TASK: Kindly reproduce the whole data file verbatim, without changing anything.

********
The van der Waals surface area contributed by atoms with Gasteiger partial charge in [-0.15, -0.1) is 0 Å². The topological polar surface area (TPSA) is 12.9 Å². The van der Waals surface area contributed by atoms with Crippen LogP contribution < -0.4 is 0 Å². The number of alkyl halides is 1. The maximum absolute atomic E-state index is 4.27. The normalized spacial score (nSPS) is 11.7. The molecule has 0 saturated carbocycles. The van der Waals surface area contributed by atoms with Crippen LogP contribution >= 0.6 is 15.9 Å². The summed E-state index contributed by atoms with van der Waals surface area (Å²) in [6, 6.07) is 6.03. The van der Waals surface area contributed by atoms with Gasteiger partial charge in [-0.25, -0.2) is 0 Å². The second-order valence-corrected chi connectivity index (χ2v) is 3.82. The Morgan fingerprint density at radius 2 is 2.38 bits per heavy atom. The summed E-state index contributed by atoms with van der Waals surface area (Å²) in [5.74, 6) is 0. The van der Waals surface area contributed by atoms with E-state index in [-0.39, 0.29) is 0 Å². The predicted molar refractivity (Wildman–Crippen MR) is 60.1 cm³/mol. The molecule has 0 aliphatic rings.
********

The van der Waals surface area contributed by atoms with Gasteiger partial charge in [-0.15, -0.1) is 0 Å². The topological polar surface area (TPSA) is 12.9 Å². The van der Waals surface area contributed by atoms with Crippen LogP contribution < -0.4 is 0 Å². The number of alkyl halides is 1. The maximum absolute atomic E-state index is 4.27. The normalized spacial score (nSPS) is 11.7. The molecule has 0 saturated carbocycles. The van der Waals surface area contributed by atoms with Crippen LogP contribution >= 0.6 is 15.9 Å². The summed E-state index contributed by atoms with van der Waals surface area (Å²) in [6, 6.07) is 6.03. The van der Waals surface area contributed by atoms with Gasteiger partial charge in [-0.25, -0.2) is 0 Å². The second-order valence-corrected chi connectivity index (χ2v) is 3.82. The Morgan fingerprint density at radius 2 is 2.38 bits per heavy atom. The summed E-state index contributed by atoms with van der Waals surface area (Å²) in [5.74, 6) is 0. The van der Waals surface area contributed by atoms with E-state index in [-0.39, 0.29) is 0 Å². The predicted molar refractivity (Wildman–Crippen MR) is 60.1 cm³/mol. The molecule has 0 aliphatic rings.